“Like them boobs!!”
That's the most innocuous thing a guy has ever screamed at me from his car. But it’s hardly the most disgusting or offensive. Since I was a girl, it seems like I’ve heard every foul-mouthed proposition dudes can muster. If you take the time to ask, most women will tell you that--regardless of their age, location, or background --they’ve received unsolicited comments about their body and sexual propositions from guys in public. There’s a name for it: street harassment. And thankfully, there are many women -- several of whom I’m proud to call friends -- working to combat this nebulous but pervasive problem.
I met Holly Kearl five years ago when we were both doing anti-street harassment research and organizing. Working on her master’s thesis at George Washington University, Holly was interviewing activists around the country and compiling data on the frequency of gender-based harassment in public spaces. At the time, Holly, an avid runner living in Washington, DC, was getting harassed almost daily, a pattern she’d noticed for years. I was a grad student in Boston, also dodging similarly frequent inappropriateness, and was even followed home one night after getting off the bus after work.
As teenagers, we’d both been subject to lewd comments and frightening behavior from men in public. While some women find this sort of thing complimentary, we both felt threatened. By the time we were adults, we became aware of the long-fought battles against similar behavior, such as the struggle to educate the public about domestic violence or enact laws against workplace sexual harassment. Despite these victories, it seemed as though street harassment had never gained quite the same level ofattention. Public space was still a free-for-all when it came to harassment.
After graduating from GWU and landing a job at AAUW, one of the country’s biggest and oldest women’s organizations, Kearl kept returning to anti-street harassment activism. On her blog, Stop Street Harassment, founded in 2008, she’s published hundreds of women’s stories and news reports about how harassing behavior in public has escalated to incidents of sexual assault and even murder. She also regularly updates a resources section and collaborates with other anti-harassment projects like local HollaBack! chapters.
Here, she talks with a male ally at The Consensual Project about how men can approach women without engaging in lewd, threatening, or intimidating behavior.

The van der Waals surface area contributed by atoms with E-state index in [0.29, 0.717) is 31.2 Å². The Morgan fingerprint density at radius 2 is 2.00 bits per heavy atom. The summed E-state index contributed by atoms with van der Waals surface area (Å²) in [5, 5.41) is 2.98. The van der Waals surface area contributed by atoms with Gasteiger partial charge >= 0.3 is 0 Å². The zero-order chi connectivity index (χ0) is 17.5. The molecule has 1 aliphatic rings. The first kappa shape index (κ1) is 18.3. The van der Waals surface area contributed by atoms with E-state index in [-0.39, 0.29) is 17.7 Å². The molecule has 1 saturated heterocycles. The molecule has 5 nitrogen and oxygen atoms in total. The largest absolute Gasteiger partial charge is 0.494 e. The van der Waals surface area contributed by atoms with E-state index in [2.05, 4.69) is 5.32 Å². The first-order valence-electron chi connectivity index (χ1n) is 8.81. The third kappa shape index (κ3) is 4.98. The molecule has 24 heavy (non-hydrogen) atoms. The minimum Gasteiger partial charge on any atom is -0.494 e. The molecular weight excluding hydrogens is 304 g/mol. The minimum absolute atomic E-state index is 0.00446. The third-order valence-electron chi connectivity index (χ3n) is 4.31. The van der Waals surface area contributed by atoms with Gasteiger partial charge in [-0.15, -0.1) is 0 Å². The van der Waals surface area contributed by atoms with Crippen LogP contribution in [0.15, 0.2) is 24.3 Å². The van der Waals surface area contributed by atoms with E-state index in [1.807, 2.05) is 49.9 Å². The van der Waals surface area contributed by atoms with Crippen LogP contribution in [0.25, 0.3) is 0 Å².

In 2010, Kearl’s first book, Stop Street Harassment: Making Public Places Safe and Welcoming for Women, was published. Since then, she’s traveled all over the country, speaking at bookstores, libraries, conferences, and universities about sexual harassment, public safety, and making cities safer for women and girls. She even traveled to Delhi, India, to speak at the Third International Conference on Women’s Safety.
Also in 2010, alongside dozens of other activists and ordinary women and girls fed up with harassing behavior, she testified at the first-ever New York City Council hearing on street harassment.
In 2011, Kearl founded the first annual International Anti-Street Harassment Day. Thousands of women and men around the globe organized local awareness campaigns to shine light on this pervasive problem. “International Anti-Street Harassment Day will actually be International Anti-Street Harassment Week next year, spanning March 18-24,” Kearl told me. Planning to make several different types of toolkits available for activists wanting to create events or actions in their area. “So for example,” she explained, “One toolkit will be about putting together a community event, another one will be about doing a rally and march, another one will be how to teach this topic to high school students, and another will be about doing a community safety audit.”
This summer, Kearl is working on community safety audits in several DC wards in collaboration with Holla Back! DC. By surveying public safety from the ground level, everyday people can document poor lighting or impassable routes that might deter women from going out after dark or taking the safest, most direct route to and from their homes. Because street harassment is an underreported problem with so many factors involved, it’s critical for everyday people to think about how they can make their communities safer and more welcoming for everyone.
To learn more about how you can conduct a safety audit in your neighborhood or on our campus, visit Kearl’s post about preliminary planning for safety audits.
To read more about how you can deter street harassers or to share your own story, visit the Stop Street Harassment website.
Credit Image: tedeytan via Flickr
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